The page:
George Friedman: 'The Next 100 Years'

Forecasting is a fancy word for trying to predict the future, and it is, to put it mildly, an inexact science. But George Friedman, a political scientist who in 1996 launched the intelligence-gathering company Strategic Forecasting, has gotten pretty good at it. His one- and 10-year geopolitical and economic forecasts have become hot commodities at the Pentagon and on Wall Street. For his latest book, Friedman wanted to see how far into the future he could predict. So he decided to try the entire 21st century. Hence, "The Next 100 Years."

THE IDEA: Ignore the doomsayers, Friedman argues: the age of American power has only just begun. In the next century, the U.S. will fight (and win) a second Cold War with a re-emergent Russia; enjoy a midcentury age of opulence; and become the world's largest energy producer through a space-based system of solar panels.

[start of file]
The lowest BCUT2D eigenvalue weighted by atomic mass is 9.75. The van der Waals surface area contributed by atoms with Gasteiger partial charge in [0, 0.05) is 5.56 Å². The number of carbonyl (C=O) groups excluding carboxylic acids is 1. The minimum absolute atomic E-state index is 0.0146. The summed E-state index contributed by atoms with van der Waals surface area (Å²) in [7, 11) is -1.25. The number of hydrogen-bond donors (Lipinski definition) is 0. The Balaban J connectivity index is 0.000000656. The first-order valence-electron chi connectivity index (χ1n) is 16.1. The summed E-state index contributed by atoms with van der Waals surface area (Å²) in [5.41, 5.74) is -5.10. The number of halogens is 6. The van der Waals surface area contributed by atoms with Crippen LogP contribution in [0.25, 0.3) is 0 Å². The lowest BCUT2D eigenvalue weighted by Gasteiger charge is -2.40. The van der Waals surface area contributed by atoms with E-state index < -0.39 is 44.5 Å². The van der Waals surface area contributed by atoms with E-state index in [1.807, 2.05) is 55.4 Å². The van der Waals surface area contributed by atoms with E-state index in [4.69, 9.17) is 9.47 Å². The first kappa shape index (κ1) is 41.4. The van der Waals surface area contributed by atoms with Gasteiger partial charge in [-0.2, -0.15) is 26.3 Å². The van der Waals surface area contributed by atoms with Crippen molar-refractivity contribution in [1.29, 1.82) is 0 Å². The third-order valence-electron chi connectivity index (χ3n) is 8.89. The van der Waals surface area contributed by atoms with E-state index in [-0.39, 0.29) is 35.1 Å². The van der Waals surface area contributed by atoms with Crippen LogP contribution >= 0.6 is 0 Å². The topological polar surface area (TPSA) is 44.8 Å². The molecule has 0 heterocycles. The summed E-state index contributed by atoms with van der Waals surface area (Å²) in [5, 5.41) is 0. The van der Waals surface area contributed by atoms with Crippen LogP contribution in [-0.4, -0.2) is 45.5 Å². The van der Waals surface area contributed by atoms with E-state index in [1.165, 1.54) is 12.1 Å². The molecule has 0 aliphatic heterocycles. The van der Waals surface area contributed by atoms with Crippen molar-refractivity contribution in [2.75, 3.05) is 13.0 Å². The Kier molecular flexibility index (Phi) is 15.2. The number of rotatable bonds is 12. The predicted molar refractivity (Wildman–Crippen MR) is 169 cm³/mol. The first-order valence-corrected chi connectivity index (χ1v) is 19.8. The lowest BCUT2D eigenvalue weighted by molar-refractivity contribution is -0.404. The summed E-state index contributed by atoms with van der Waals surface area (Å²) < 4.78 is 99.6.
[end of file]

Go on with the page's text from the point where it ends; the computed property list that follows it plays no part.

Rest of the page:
THE EVIDENCE: With birthrates down across the industrialized world, a 300-year population boom is ending. Going forward, power will reside with the nations that are able to attract immigrants—such as the U.S. Computers are also key: because programming codes are primarily in English, English-based economies will have a clear advantage.

THE CONCLUSION: Expect the unexpected. In 1918, Friedman notes, it would've been absurd to suggest Europe would be at war again in 20 years. Similarly, predictions of America's demise suggest we're headed for the opposite.